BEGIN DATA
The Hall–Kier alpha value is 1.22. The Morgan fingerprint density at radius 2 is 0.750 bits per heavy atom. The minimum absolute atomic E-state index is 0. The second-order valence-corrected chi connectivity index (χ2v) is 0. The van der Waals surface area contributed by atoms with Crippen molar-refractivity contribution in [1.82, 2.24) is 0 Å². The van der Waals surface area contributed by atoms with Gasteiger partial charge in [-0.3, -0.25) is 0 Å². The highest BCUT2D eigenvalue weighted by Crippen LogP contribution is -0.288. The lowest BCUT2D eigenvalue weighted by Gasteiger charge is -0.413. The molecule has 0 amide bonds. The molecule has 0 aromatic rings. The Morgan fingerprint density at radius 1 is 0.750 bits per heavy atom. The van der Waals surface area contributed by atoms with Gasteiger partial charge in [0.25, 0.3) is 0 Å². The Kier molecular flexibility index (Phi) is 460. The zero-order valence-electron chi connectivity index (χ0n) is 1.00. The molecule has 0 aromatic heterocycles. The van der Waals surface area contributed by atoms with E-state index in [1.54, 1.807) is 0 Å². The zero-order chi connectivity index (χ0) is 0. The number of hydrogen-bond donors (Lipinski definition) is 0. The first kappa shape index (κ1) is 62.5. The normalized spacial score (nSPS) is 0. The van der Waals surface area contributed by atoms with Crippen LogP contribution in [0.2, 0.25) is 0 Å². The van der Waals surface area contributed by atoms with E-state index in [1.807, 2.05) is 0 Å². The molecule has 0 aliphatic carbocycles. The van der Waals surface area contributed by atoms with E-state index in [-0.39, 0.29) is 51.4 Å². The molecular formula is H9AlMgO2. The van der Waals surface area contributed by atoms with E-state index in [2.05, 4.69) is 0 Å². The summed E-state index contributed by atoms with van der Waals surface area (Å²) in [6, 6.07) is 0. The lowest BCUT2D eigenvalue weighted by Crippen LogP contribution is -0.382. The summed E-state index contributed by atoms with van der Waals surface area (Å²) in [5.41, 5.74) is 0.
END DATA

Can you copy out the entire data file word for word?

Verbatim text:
The Hall–Kier alpha value is 1.22. The Morgan fingerprint density at radius 2 is 0.750 bits per heavy atom. The minimum absolute atomic E-state index is 0. The second-order valence-corrected chi connectivity index (χ2v) is 0. The van der Waals surface area contributed by atoms with Crippen molar-refractivity contribution in [1.82, 2.24) is 0 Å². The van der Waals surface area contributed by atoms with Gasteiger partial charge in [-0.3, -0.25) is 0 Å². The highest BCUT2D eigenvalue weighted by Crippen LogP contribution is -0.288. The lowest BCUT2D eigenvalue weighted by Gasteiger charge is -0.413. The molecule has 0 amide bonds. The molecule has 0 aromatic rings. The Morgan fingerprint density at radius 1 is 0.750 bits per heavy atom. The van der Waals surface area contributed by atoms with Gasteiger partial charge in [0.25, 0.3) is 0 Å². The Kier molecular flexibility index (Phi) is 460. The zero-order valence-electron chi connectivity index (χ0n) is 1.00. The molecule has 0 aromatic heterocycles. The van der Waals surface area contributed by atoms with E-state index in [1.54, 1.807) is 0 Å². The zero-order chi connectivity index (χ0) is 0. The number of hydrogen-bond donors (Lipinski definition) is 0. The first kappa shape index (κ1) is 62.5. The normalized spacial score (nSPS) is 0. The van der Waals surface area contributed by atoms with Crippen LogP contribution in [0.2, 0.25) is 0 Å². The van der Waals surface area contributed by atoms with E-state index in [1.807, 2.05) is 0 Å². The molecule has 0 aliphatic carbocycles. The van der Waals surface area contributed by atoms with E-state index in [-0.39, 0.29) is 51.4 Å². The molecular formula is H9AlMgO2. The van der Waals surface area contributed by atoms with E-state index in [2.05, 4.69) is 0 Å². The summed E-state index contributed by atoms with van der Waals surface area (Å²) in [6, 6.07) is 0. The lowest BCUT2D eigenvalue weighted by Crippen LogP contribution is -0.382. The summed E-state index contributed by atoms with van der Waals surface area (Å²) in [5.41, 5.74) is 0.